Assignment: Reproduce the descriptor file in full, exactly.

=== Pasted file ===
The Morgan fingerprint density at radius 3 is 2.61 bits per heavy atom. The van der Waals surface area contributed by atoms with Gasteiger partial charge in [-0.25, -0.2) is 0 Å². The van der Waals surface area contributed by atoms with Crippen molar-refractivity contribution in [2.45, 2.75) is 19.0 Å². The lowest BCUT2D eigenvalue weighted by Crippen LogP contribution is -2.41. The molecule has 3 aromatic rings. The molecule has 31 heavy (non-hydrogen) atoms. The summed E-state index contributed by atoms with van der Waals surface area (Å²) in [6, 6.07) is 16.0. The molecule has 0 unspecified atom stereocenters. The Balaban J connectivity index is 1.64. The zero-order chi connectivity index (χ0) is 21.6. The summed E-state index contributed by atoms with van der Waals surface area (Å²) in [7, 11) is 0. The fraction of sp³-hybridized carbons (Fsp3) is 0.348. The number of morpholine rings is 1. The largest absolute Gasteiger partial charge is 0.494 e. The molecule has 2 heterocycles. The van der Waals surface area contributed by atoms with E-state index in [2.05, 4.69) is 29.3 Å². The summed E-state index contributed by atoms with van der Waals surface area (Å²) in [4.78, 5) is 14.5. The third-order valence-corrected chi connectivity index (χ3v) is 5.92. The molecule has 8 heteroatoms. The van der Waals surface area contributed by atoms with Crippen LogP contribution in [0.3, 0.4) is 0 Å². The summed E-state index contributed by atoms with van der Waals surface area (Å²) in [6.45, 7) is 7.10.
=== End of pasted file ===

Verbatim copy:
The Morgan fingerprint density at radius 3 is 2.61 bits per heavy atom. The van der Waals surface area contributed by atoms with Gasteiger partial charge in [-0.25, -0.2) is 0 Å². The van der Waals surface area contributed by atoms with Crippen molar-refractivity contribution in [2.45, 2.75) is 19.0 Å². The lowest BCUT2D eigenvalue weighted by Crippen LogP contribution is -2.41. The molecule has 3 aromatic rings. The molecule has 31 heavy (non-hydrogen) atoms. The summed E-state index contributed by atoms with van der Waals surface area (Å²) in [6, 6.07) is 16.0. The molecule has 0 unspecified atom stereocenters. The Balaban J connectivity index is 1.64. The zero-order chi connectivity index (χ0) is 21.6. The summed E-state index contributed by atoms with van der Waals surface area (Å²) in [7, 11) is 0. The fraction of sp³-hybridized carbons (Fsp3) is 0.348. The number of morpholine rings is 1. The largest absolute Gasteiger partial charge is 0.494 e. The molecule has 2 heterocycles. The van der Waals surface area contributed by atoms with E-state index in [2.05, 4.69) is 29.3 Å². The summed E-state index contributed by atoms with van der Waals surface area (Å²) in [4.78, 5) is 14.5. The third-order valence-corrected chi connectivity index (χ3v) is 5.92. The molecule has 8 heteroatoms. The van der Waals surface area contributed by atoms with Crippen LogP contribution in [0.3, 0.4) is 0 Å². The summed E-state index contributed by atoms with van der Waals surface area (Å²) in [6.45, 7) is 7.10.